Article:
Activity as tolerated after laparoscopic surgery, though patients are unable to drive on prescription pain medication. After open surgery, driving is not permitted for two weeks and patients are to refrain from lifting over five pounds for six weeks.

Pancreatic procedures

Indication

Most commonly pancreatic surgery is for cancer; however, severe or recurrent inflammation of the pancreas (pancreatitis), persistent pain coming from the pancreas, and fluid collections arising from the pancreas (pseudocysts) can also require surgery.

Preoperative evaluation

All patients require a CAT scan and blood tests. Some will also require a special endoscopy (ERCP) to evaluate the ducts in and around the pancreas.

Procedure

Procedure varies with the indication. For cancer, the entire pancreas along with part of the stomach, adjacent intestine, and bile duct are removed (Whipple procedure). For pain from the pancreas, only part of the gland itself is removed. For pseudocysts or recurrent pancreatitis, the gland is opened and adjacent intestine is sewn in place.

Length of stay

Variable depending upon which of the above operations is performed. However, all require stays of at least five days.

Recovery

Four to six weeks with no driving for two weeks and no lifting over ten pounds for six weeks.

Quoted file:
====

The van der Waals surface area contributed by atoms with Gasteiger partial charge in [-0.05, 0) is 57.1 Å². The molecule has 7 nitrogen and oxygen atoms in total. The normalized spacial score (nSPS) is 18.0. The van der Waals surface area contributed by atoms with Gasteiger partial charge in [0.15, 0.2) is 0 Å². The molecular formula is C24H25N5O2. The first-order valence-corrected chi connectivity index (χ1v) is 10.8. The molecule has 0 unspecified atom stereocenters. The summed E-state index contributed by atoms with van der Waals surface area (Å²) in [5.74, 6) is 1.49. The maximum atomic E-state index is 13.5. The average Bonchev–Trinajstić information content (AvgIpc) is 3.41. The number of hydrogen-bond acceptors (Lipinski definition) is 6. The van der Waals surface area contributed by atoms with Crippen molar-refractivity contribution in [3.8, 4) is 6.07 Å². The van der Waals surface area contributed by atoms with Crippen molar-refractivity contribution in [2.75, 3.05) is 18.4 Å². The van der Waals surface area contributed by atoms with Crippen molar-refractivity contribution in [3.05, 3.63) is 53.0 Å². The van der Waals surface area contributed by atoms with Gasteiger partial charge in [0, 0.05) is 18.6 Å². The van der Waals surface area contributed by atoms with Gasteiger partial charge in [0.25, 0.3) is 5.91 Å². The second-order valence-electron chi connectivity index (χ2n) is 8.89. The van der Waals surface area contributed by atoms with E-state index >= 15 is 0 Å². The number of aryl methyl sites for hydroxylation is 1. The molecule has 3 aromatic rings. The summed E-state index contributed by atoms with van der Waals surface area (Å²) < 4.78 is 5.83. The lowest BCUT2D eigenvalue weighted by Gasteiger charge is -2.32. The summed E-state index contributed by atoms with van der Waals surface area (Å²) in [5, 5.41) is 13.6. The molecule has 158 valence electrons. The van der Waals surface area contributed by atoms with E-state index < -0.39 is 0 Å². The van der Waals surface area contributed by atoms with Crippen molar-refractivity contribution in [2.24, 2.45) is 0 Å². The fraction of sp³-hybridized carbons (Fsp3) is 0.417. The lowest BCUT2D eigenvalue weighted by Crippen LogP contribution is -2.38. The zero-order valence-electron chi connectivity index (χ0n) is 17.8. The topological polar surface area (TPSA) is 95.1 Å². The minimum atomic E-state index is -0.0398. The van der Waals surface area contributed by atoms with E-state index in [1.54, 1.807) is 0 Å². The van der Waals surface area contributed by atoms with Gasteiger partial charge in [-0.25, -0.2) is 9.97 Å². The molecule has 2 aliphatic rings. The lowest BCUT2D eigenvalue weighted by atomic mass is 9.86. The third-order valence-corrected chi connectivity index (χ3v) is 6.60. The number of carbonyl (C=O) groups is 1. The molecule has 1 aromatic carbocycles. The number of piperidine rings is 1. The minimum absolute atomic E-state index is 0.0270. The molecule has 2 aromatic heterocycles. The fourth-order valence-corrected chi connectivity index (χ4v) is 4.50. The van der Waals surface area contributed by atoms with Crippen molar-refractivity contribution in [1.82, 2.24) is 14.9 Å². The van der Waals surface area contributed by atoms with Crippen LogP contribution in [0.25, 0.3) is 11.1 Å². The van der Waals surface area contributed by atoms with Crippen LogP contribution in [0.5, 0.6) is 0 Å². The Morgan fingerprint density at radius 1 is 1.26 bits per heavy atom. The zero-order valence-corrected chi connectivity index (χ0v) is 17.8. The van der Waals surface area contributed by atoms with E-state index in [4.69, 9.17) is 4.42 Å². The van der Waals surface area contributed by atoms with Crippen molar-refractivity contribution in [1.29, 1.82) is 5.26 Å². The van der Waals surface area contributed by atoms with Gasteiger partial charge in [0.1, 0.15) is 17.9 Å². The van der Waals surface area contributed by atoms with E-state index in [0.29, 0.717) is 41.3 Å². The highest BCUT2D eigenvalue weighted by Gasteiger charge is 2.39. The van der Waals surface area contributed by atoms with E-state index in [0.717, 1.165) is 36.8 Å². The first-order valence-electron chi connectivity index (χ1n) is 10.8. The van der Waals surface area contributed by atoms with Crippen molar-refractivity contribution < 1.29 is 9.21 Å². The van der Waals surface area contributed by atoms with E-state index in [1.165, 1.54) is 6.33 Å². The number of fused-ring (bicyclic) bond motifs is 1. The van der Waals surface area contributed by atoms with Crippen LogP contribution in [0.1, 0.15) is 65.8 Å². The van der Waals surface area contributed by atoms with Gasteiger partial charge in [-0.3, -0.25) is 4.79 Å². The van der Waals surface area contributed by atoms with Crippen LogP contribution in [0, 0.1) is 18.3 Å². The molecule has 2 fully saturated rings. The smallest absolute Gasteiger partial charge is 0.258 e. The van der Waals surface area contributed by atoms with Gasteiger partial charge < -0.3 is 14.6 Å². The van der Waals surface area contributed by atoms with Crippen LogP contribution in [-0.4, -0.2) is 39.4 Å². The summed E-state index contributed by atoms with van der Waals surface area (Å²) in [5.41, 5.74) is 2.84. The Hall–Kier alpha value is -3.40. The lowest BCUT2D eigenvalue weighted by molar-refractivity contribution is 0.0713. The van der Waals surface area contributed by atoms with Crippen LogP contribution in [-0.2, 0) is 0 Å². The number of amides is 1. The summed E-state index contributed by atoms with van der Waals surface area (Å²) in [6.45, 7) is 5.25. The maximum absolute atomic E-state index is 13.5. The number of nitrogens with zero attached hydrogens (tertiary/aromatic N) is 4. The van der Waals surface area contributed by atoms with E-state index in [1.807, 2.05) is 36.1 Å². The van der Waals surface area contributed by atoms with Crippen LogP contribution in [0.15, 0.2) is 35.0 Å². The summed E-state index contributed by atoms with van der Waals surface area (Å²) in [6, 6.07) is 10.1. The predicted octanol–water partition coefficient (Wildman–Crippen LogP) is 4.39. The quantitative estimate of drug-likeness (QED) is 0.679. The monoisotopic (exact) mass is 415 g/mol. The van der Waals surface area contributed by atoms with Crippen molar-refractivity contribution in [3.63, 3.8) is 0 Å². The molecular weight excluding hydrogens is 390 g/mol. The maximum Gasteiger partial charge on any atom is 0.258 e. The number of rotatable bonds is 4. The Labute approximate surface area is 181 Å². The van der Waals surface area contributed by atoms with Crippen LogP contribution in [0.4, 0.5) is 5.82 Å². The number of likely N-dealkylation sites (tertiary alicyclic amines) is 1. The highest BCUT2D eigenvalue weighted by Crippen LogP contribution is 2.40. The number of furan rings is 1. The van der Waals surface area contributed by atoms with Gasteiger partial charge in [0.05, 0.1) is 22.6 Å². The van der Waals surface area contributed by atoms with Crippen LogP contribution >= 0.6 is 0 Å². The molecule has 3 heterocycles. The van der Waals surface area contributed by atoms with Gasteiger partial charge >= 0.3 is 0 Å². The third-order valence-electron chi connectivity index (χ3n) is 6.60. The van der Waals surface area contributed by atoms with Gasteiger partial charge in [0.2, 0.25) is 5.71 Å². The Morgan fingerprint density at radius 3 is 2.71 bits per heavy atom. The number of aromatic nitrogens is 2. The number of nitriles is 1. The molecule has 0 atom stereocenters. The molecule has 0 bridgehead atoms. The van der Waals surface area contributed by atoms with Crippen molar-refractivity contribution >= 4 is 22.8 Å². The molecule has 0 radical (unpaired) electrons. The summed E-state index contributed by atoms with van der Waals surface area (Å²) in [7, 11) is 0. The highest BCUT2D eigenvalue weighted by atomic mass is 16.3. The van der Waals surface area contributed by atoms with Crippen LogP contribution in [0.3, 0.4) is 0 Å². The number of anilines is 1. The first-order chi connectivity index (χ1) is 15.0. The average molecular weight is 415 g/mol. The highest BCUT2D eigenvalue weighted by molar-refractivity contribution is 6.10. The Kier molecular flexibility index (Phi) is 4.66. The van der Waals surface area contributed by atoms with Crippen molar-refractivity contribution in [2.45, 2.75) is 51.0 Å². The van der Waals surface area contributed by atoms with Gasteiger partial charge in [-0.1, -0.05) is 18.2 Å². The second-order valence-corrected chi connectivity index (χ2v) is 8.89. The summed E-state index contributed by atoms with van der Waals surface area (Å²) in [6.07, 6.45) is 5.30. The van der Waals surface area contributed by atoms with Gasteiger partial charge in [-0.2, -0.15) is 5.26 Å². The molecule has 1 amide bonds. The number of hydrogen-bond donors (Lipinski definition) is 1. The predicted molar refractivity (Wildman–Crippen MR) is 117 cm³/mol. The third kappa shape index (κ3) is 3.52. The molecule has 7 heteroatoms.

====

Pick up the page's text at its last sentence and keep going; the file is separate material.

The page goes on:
Peritoneal dialysis catheter placement

Indication

Patients with kidney failure who need dialysis and can perform the steps required for using the abdomen to dialyze.

Preoperative evaluation

First a kidney specialist (nephrologist) determines that the patient needs dialysis. The abdomen is evaluated by history and physical examination to be sure there is no problem that excludes a patient from this type of dialysis.

Procedure

Under general anesthetic, the catheter is passed through a tunnel created under the skin and then into the lower portion of the abdominal cavity.

Length of stay

This is an outpatient procedure; you'll return home afterward.

Recovery

Two to three days. The catheter can be used within three to four weeks.

Spleen removal (splenectomy)

Indication

There are two categories of indications for splenectomy. In some situations the spleen is diseased (Hodgkin’s lymphoma, splenic cysts or abscesses) or injured (trauma) whereas in other situations the spleen is removing more blood cells than it should (certain leukemias and lymphomas, certain blood clotting problems and some red blood cell abnormalities).

Preoperative evaluation

This varies depending upon the indication. Most patients will require several blood tests as well as a CAT scan. With leukemias and some lymphomas, most patients will require a sampling of their bone marrow.

Procedure